THE COMMON YARDSTICK OF INVESTMENT SUCCESS HAS ITS FLAWS
There’s a one-size-fits-all mentality to much of the news coverage of investing, which typically defines successful investment strategies and successful investment managers as those that “beat the market.” Active management fails, maintains the media, because the majority of active managers have not outperformed their benchmarks over the last 10 years (although there is a significant number who have done so).
In reality, the success of an investment strategy is determined how well it meets the investor’s goals.
While most investors would prefer higher versus lower returns over a given period, they also have a wide range of objectives that don’t necessarily include beating the market, particularly when it comes with the risk of market downturns.
For those individuals who have reached the status of high-net-worth investors, keeping what you have achieved and avoiding major market downturns becomes more important than maximizing return. Their performance goal may be to offset the impact of inflation and taxes, but manage the risk of losing money. Retirees also tend to focus on capital preservation versus return, particularly when chasing higher returns comes with the risk of a 20-50% bear market loss at a time when they have limited options to rebuild their portfolio.
Most investors don’t have the luxury of knowing they are adequately funded to make it through retirement and need their invested capital to grow in value. But these investors often find it hard to buy and hold through market volatility and the emotional impact of bear market losses or ongoing negative media coverage. A low-cost index fund with its market volatility may not be an appropriate investment. Adding a layer of financial management can mean the difference between growing assets and failing.
Many individuals invest with the objective of generating income. Appreciation or losses in the current value of the underlying investment are not as important as the income stream it provides.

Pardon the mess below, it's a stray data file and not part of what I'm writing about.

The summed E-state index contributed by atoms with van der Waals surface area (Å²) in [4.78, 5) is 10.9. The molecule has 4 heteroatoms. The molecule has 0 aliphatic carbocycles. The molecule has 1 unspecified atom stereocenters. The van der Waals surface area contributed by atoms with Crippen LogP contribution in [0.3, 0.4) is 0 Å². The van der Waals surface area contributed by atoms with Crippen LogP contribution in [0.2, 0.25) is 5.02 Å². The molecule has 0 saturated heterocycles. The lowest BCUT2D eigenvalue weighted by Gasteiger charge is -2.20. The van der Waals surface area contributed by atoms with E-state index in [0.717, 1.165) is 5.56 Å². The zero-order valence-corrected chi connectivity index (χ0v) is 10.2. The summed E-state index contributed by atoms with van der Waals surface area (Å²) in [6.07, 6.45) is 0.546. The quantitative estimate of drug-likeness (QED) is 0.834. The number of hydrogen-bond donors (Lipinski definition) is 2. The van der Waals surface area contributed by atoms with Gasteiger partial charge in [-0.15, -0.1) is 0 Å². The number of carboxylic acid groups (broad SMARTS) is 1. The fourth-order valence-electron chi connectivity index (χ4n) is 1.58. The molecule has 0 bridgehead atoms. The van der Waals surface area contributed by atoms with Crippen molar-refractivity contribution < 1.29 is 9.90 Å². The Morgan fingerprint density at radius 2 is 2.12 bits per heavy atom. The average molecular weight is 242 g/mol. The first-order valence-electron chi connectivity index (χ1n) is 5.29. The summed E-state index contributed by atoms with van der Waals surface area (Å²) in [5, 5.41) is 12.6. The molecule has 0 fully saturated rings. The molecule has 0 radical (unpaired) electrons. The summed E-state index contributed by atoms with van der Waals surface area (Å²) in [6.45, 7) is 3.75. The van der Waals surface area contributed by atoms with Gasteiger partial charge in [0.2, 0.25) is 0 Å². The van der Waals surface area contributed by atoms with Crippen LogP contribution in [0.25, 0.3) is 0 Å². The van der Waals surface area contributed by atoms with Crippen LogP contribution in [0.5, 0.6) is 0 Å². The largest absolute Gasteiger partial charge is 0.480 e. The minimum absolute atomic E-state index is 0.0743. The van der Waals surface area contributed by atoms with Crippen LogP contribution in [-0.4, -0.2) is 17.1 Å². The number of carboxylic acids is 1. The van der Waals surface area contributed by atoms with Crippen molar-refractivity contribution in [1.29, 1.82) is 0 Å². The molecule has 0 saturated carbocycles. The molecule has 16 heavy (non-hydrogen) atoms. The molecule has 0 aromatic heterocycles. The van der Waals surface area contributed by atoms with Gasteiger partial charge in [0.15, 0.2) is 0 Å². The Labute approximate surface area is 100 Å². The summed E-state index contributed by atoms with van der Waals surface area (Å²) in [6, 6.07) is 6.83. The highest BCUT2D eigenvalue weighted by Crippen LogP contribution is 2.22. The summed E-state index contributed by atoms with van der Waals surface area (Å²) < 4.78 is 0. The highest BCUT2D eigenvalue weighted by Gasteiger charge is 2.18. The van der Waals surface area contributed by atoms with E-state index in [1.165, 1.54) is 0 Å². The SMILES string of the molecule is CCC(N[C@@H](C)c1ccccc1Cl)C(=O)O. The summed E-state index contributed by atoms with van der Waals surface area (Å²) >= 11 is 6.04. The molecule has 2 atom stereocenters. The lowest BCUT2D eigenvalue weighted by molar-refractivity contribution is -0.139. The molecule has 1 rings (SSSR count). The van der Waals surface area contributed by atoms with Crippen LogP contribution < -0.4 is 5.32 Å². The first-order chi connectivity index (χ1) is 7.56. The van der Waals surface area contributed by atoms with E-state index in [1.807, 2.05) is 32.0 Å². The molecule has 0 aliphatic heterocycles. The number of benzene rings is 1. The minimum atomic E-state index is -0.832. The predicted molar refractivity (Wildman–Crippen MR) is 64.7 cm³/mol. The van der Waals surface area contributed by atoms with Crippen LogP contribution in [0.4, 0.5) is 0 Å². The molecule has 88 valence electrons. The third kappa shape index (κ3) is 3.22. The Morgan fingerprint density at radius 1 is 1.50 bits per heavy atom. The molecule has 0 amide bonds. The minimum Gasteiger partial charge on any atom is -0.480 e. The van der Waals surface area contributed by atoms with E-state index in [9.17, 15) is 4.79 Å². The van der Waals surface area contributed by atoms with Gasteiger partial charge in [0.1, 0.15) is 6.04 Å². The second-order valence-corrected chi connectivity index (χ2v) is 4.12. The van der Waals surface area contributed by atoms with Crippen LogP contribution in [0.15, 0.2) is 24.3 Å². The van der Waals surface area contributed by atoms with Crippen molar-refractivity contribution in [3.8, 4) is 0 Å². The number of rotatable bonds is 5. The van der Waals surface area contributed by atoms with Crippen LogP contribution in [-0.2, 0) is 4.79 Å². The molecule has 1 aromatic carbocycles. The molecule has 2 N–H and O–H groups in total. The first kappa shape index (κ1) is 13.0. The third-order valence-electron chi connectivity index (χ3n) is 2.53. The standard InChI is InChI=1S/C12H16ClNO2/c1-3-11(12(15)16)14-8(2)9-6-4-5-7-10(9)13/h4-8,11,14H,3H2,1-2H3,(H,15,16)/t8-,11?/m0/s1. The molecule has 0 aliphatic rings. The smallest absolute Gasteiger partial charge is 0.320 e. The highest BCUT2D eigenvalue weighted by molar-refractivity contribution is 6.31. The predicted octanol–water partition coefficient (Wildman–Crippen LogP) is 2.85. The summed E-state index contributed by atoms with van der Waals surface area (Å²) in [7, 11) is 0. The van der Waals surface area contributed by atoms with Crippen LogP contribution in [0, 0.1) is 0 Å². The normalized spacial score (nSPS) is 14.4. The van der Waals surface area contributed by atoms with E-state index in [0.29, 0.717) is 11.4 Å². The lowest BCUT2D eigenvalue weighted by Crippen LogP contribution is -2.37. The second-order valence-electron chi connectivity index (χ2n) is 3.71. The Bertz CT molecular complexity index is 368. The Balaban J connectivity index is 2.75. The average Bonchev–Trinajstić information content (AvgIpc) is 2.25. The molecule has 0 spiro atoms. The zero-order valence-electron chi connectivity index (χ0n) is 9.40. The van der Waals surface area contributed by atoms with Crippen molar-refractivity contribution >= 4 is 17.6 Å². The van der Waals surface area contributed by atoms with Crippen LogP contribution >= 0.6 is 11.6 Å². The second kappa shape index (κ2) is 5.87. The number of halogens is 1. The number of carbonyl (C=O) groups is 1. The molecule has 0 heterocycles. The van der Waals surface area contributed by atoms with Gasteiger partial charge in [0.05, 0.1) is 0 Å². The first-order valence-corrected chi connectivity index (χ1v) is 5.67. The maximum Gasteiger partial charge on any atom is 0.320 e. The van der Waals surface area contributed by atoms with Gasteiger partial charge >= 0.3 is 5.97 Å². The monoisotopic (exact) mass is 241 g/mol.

There are investments that offer the ability to reduce current tax liability through depreciation or expenses that can be recovered later, typically through a sale of the asset. Other investments may offer the potential to convert short-term gains to long-term capital gains, resulting in more favorable tax treatment.
When an investor anticipates a near-term need for cash, liquidity may dominate his or her investment objective. A successful investment becomes one that provides a modest return, but is available when needed and less vulnerable to declines in value.
In each of these objectives, it is unlikely the investor will equal or outperform the S&P 500 index. But that doesn’t make the investment unsuccessful. Passive one-size-fits-all investment approaches may well be one of the most dangerous bandwagons the financial media has ever jumped on. There is very much a place for investment advice shaped to the needs of the investor. We would argue good investment advice is well worth the fee it costs when it allows investors to meet their objectives. Risk must always be a consideration in the investment decision.
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